Angela Natividad's Live & Uncensored!

17 December 2007

1-800-WARRIOR

Q: Why do businesses still use phone numbers with words in them?

Once upon a time, this used to be a great promotional tool. But who still owns a landline with letters printed on the digit buttons?

This could be one of my "d'oh!" moments, but it's becoming increasingly frustrating to have to remember where all the letters should be when I need to call the bank (1-800-TO-WELLS) or some other people I must call for reasons that have nothing to do with pleasure (888-PEST-CTRL).

Then there's the Q and Z factor.

Whose idea was it to omit Q and Z?

And whose idea was it to decide those letters were OK to print on phones, just shy of the cell phone boom?

*throws imaginary landline across the room in Hulk-like rage*

3 comments:

Jimmy Little said...

For a decade I had the number JAM-KIWI, which everyone remembered. But as someone who used to have to call US companies from Britain or Australia — companies whose only internatonal support or contact number would be something like 1-800-GET-UNIX — I sympathise. Even if I could have worked out the US-specific letter / number mapping, I couldn't have accessed a 1-800 number anyway.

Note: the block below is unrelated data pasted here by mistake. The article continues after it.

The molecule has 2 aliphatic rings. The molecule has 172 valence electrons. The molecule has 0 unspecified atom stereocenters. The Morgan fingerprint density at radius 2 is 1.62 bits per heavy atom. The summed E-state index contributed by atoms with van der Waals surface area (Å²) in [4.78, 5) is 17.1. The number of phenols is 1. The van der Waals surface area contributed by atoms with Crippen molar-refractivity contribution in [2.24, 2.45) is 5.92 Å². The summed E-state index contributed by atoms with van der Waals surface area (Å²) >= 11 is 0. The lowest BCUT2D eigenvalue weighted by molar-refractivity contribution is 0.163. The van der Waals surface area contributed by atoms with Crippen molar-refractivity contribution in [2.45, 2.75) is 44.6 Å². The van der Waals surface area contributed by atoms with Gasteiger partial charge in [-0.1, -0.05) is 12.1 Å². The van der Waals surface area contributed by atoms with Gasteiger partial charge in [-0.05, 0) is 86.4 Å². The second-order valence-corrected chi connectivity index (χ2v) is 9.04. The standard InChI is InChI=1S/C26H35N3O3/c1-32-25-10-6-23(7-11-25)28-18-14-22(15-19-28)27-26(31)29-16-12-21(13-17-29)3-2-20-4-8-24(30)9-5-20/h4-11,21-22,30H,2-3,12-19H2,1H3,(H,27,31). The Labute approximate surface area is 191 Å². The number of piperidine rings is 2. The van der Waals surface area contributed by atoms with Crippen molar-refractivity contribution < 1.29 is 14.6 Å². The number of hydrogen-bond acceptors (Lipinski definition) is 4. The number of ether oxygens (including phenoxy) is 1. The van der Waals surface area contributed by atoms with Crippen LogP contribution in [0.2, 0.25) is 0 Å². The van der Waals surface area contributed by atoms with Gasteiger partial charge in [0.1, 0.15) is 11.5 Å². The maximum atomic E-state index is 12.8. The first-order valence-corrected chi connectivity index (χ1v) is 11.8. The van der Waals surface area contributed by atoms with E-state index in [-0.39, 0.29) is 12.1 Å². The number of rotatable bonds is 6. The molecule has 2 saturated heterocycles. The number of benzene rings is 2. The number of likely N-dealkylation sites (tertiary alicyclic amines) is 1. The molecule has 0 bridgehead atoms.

But the same thing's happening with URLs — why get a catchy or relevant URL if the vast majority of your users or clients will just use Google (or whatever) to find and refind you? And it's not so much about printed key numbers as about bookmarks and in-phone address books. Memorable numbers belong to the pre-digital era in the same way that memorable URLs belong to the pre-bookmark era…

Anonymous said...

this is from CNN poll today:

Quick Vote

Do you still have a land line telephone?
Yes 74% 44712
No 26% 15330
Total Votes: 60042
r

Say, it's Angela Natividad! said...

I own a landline telephone. It's not, like, plugged in or anything.

JL -- I never made the URL connection.